Some populations of frogs have been able to withstand a widespread epidemic of a deadly disease that could be compared to the Ebola virus in humans. Scientists have found that genetic diversity is helping to protect some frogs. Frogs may be facing a mass extinction because of this disease, called Ranavirus, stressed the lead author of the work, assistant professor of biology Anna Savage of the University of Central Florida. The findings have been reported in Immunogenetics.
"If you have more genetic variation, you have more potential to respond and adapt to anything," Savage explained. It is critical, however, to also protect frog habitats from pollution or destruction, she noted. "Don't destroy habitats, maintain large population sizes; these simple things are the best actions to implement, given whatever limited information we have, to give populations the chance to rebound," she said.
Ranavirus affects cold-blooded animals like reptiles, amphibians, and fish. When it infects tadpoles, their internal organs fill with blood and explode. Worldwide, amphibians are in decline, and this disease is one of the two major pathogens causing it. Scientists think that Ranavirus has been around for a long time and are investigating why it’s now causing so many problems.
"Certainly, the rise of these infectious pathogens coincides with the period when global temperatures started to significantly increase," said Savage. "There are a lot of biologists working on studies trying to tease apart the relationship between climate and amphibian health and how that might translate to some of these global disease problems."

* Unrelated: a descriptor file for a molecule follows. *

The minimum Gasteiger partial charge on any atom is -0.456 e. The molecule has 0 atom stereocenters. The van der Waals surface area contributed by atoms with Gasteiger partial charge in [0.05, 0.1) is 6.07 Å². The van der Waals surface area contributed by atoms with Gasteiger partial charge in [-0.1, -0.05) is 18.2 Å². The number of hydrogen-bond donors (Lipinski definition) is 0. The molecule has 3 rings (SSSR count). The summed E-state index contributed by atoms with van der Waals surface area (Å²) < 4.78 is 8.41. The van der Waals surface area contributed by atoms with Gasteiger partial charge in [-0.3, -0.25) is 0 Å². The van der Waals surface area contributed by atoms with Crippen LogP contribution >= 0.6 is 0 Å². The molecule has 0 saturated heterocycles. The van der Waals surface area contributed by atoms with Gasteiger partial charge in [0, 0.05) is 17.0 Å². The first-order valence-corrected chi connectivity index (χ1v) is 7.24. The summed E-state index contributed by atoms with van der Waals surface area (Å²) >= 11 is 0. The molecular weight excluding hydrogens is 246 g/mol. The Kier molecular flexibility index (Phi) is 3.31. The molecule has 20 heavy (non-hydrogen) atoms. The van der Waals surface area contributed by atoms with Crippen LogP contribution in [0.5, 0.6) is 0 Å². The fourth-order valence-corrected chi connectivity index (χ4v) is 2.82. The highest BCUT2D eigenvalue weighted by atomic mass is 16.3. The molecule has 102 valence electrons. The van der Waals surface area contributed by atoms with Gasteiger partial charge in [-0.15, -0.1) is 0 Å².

Frogs are an important part of the ecosystem, and Savage noted that it’s important to study them. They can help control insect populations and are a critical link in the food chain. "If we lost them, there would be this major energetic crisis where we wouldn't have a food source for many other animals that depend on them to survive," she explained.
For this work, over two years, tadpole tail clippings were collected at seventeen random ponds at the Patuxent Research Refuge in Maryland. This minimally invasive and nonlethal process allowed the researchers to look for Ranavirus in the tadpoles, and see how severe it was if it was there. They also looked at genes involved in immunity in the organisms.
The researchers determined that 26 percent of 381 tadpoles tested were positive for Ranavirus infection. When a certain combination of genes was detected, the virus was less severe.
"There was evidence that this combination of immune genes was helping those individuals limit how bad the viral infection can get," Savage explained. "To our knowledge, this is the first study that shows that this group of immune genes is actually important for Ranavirus susceptibility."
This work may also have implications for Florida frog species; Ranavirus threatens frogs like the southern leopard frog, the American bullfrog, and the endangered Gopher frog.
"These immune genes aren't completely different across different species," Savage said. "We actually see a lot of the same variants shared at the level of the entire genus or even the whole family. So, some of the work we've done is showing that we're finding the same genetic variants in wood frogs as in other frogs, including species in Florida."
Learn more about Ranavirus from the video.